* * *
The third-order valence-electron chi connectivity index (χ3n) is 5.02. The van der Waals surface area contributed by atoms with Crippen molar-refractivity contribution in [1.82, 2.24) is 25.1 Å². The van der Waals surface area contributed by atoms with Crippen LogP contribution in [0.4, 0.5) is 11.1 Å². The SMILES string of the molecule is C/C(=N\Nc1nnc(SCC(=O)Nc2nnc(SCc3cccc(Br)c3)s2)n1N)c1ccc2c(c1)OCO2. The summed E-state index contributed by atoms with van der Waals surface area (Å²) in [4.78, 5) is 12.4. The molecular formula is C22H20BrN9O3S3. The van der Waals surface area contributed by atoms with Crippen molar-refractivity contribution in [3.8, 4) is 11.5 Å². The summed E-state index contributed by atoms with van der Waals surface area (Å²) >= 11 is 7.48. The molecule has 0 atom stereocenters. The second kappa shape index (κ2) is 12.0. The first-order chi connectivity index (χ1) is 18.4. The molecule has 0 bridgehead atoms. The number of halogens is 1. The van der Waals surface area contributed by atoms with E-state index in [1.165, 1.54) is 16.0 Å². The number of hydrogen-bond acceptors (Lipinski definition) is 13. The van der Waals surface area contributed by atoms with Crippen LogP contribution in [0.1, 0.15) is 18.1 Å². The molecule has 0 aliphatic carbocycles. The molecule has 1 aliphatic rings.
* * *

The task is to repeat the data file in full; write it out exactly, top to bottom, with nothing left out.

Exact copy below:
The third-order valence-electron chi connectivity index (χ3n) is 5.02. The van der Waals surface area contributed by atoms with Crippen molar-refractivity contribution in [1.82, 2.24) is 25.1 Å². The van der Waals surface area contributed by atoms with Crippen LogP contribution in [0.4, 0.5) is 11.1 Å². The SMILES string of the molecule is C/C(=N\Nc1nnc(SCC(=O)Nc2nnc(SCc3cccc(Br)c3)s2)n1N)c1ccc2c(c1)OCO2. The summed E-state index contributed by atoms with van der Waals surface area (Å²) in [4.78, 5) is 12.4. The molecular formula is C22H20BrN9O3S3. The van der Waals surface area contributed by atoms with Crippen molar-refractivity contribution in [3.8, 4) is 11.5 Å². The summed E-state index contributed by atoms with van der Waals surface area (Å²) >= 11 is 7.48. The molecule has 0 atom stereocenters. The second kappa shape index (κ2) is 12.0. The first-order chi connectivity index (χ1) is 18.4. The molecule has 0 bridgehead atoms. The number of halogens is 1. The van der Waals surface area contributed by atoms with E-state index in [1.165, 1.54) is 16.0 Å². The number of hydrogen-bond acceptors (Lipinski definition) is 13. The van der Waals surface area contributed by atoms with Crippen LogP contribution in [0.1, 0.15) is 18.1 Å². The molecule has 0 aliphatic carbocycles. The molecule has 1 aliphatic rings.